As it turns out, that's easier said than done. If the comparatively subtle frames of Google Glass
are enough to cause a social uproar, what kind of hilarious reactions will Epson's spectacles get? Well, more of the same, but with less of an excuse. My trip to the local cafe was met with nervous laughter, general bewilderment and the expected barrage of questions: "Are you recording me
? Is that Google Glass?" Yes and no, respectively.
After a moment's awkwardness, I mumbled an apologetic explanation. "It's uh.. I'm testing it for work," I muttered, trying to describe to the confused barista just what an "Engadget" was and why it required me to wear such goofy headgear. "Well," she offered, "you look very... dapper." We both had a good laugh (as did her coworkers) and I read off my wife's drink request from the Moverio's heads-up display: green tea latte, whip cream, no sweetener.
I'd worn Google Glass in public before, but this was different. The Moverio left me feeling self-conscious and embarrassed. As I endured the hushed whispers of other diners, it dawned on me why. It isn't because the BT-200, like all smart glasses, is a glaring faux pas
(although it totally is); it's because I had absolutely no reason to be wearing it. Google's wearable is designed to fit into a consumer's daily life: it offers touch- and voice-controlled weather data, navigation routing and notifications from your smartphone. In contrast, Epson's glasses offer a stock Android homescreen in landscape mode and an awkward handheld control unit.
So, where does the Moverio fit in? Presumably, where it's designed to: work environments. The unit Epson lent me is outfitted with demo apps designed to assist construction workers, repair technicians, retail managers and even pilots. Some of these were mere concepts -- the pilot app imagined a augmented reality flying experience that highlights runways and draws flight paths in front of the user's vision, for instance -- but others bled with potential utility. There was a Mitsubishi-sourced app that could recognize home appliances and overlay repair instructions, complete with simulated 3D parts, and another application to help retail managers organize shelf layouts.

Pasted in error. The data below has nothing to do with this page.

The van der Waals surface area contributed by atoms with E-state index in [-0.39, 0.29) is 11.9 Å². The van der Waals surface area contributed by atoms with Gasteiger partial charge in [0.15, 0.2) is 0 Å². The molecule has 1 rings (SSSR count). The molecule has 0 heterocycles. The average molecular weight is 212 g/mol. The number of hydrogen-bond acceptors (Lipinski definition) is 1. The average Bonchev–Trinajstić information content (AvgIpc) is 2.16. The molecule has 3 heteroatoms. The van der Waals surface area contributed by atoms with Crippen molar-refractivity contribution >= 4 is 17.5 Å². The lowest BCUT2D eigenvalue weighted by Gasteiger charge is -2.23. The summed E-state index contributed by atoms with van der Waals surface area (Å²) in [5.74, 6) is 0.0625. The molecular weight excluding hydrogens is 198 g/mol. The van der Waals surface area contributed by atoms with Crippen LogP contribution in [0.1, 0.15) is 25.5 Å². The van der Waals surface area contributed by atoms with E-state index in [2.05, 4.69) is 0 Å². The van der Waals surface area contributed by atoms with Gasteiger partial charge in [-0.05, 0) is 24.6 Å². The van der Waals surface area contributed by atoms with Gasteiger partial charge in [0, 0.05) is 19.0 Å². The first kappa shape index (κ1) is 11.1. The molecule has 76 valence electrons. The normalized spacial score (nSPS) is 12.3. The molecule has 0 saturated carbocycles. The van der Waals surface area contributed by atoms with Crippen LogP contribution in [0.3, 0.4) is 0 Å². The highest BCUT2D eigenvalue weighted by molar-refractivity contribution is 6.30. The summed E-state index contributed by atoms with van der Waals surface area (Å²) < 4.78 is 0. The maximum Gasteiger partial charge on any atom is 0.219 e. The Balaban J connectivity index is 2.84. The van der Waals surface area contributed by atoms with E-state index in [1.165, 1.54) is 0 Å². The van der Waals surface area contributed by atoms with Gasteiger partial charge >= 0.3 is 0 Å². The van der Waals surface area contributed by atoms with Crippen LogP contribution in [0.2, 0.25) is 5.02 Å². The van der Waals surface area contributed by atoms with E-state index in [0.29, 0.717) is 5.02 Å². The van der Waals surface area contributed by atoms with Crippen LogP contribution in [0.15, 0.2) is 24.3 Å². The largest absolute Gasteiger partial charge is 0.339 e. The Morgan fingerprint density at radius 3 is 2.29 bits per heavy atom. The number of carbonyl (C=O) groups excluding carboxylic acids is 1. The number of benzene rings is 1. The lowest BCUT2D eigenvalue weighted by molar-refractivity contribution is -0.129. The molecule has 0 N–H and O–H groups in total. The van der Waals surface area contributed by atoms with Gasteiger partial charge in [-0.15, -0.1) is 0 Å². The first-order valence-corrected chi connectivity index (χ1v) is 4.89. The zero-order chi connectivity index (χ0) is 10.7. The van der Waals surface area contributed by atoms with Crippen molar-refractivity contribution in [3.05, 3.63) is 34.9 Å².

Most of these apps seemed like good ideas, but none of them applied to my life -- at least until I booted up Scope AR. Technically, Scope AR didn't fit my life either: It's designed to be an augmented reality training solution that teaches the user how to repair an engine, install a carburetor or some other feat that requires specific knowledge. The version of the app Epson gave me, however, was only good for one thing: building Lego helicopters. Truly, this is the future of assembling plastic whirlybirds intended for 5-12 year-old children. Wearing the glasses, I was able to see a digital 3D recreation of my project at the exact step in construction I was attempting to complete. Animated blocks automatically fell into position with each step, wordlessly showing me exactly what I needed to do.
Okay, maybe it's a unnecessarily complicated method for delivering Lego assembly instructions, but it made the task ridiculously easy and more fun to boot. The experience sold me on Epson's pitch for an augmented workplace. Unfortunately, I had a hard time finding a place for the glasses outside of that imagined future. To be fair, Epson warned me its smartglasses weren't designed for consumers. They're a little heavy, hard to control and have an aggravating tendency to give me headaches, enough so that I failed in my mission: I couldn't wear them on a daily basis without feeling sick. Still, once I stopped thinking about the Moverio as a Google Glass competitor and recognized it as an enterprise device, its potential was easy to see. The right app could make the device an invaluable tool in construction, security, research, travel and countless other industries -- someone just needs to build the right software.
Although my week ended with a reminder I was using a device intended for developers and specific use cases, the potential of the product in the consumer space still lingers. No, you're never going to buy the Epson BT-200 as a personal toy, but you might see its technology embedded in something you'll buy in the future. A few months ago I encountered a startup called FUSAR Technologies, a company using Moverio optics to design an augmented reality motorcycle helmet. Think of it: riding down the freeway with a virtual rear-view mirror hovering conveniently in your peripheral vision, perhaps flanked by a speedometer readout. Just like the enterprise demo apps, it uses the smartglasses to improve a specific situation in a specific way. Augmented reality may not be ready for primetime just yet, but I'm looking forward to when it will be.